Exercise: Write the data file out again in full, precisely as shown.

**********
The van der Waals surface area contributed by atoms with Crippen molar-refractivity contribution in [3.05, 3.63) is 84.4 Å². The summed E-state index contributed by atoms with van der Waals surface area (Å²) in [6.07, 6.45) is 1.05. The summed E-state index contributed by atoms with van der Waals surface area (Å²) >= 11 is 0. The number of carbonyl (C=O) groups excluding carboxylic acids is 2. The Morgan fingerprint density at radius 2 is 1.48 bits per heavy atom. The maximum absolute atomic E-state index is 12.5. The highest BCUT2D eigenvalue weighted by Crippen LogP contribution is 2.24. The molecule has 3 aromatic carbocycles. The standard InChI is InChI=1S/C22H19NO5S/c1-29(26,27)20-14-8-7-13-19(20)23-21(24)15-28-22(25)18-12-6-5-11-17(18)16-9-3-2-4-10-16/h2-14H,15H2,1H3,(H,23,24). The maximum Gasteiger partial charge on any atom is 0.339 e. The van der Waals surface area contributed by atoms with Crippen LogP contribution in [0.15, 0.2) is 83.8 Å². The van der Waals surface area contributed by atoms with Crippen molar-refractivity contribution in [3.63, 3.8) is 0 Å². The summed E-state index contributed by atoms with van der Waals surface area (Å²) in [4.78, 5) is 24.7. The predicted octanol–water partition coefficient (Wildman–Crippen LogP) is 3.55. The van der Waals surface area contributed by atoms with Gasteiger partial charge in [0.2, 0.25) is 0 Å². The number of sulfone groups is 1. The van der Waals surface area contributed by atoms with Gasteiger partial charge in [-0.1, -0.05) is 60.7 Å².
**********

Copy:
The van der Waals surface area contributed by atoms with Crippen molar-refractivity contribution in [3.05, 3.63) is 84.4 Å². The summed E-state index contributed by atoms with van der Waals surface area (Å²) in [6.07, 6.45) is 1.05. The summed E-state index contributed by atoms with van der Waals surface area (Å²) >= 11 is 0. The number of carbonyl (C=O) groups excluding carboxylic acids is 2. The Morgan fingerprint density at radius 2 is 1.48 bits per heavy atom. The maximum absolute atomic E-state index is 12.5. The highest BCUT2D eigenvalue weighted by Crippen LogP contribution is 2.24. The molecule has 3 aromatic carbocycles. The standard InChI is InChI=1S/C22H19NO5S/c1-29(26,27)20-14-8-7-13-19(20)23-21(24)15-28-22(25)18-12-6-5-11-17(18)16-9-3-2-4-10-16/h2-14H,15H2,1H3,(H,23,24). The maximum Gasteiger partial charge on any atom is 0.339 e. The van der Waals surface area contributed by atoms with Crippen LogP contribution in [0.15, 0.2) is 83.8 Å². The van der Waals surface area contributed by atoms with Crippen molar-refractivity contribution in [3.63, 3.8) is 0 Å². The summed E-state index contributed by atoms with van der Waals surface area (Å²) in [4.78, 5) is 24.7. The predicted octanol–water partition coefficient (Wildman–Crippen LogP) is 3.55. The van der Waals surface area contributed by atoms with Gasteiger partial charge in [0.2, 0.25) is 0 Å². The number of sulfone groups is 1. The van der Waals surface area contributed by atoms with Gasteiger partial charge in [-0.1, -0.05) is 60.7 Å².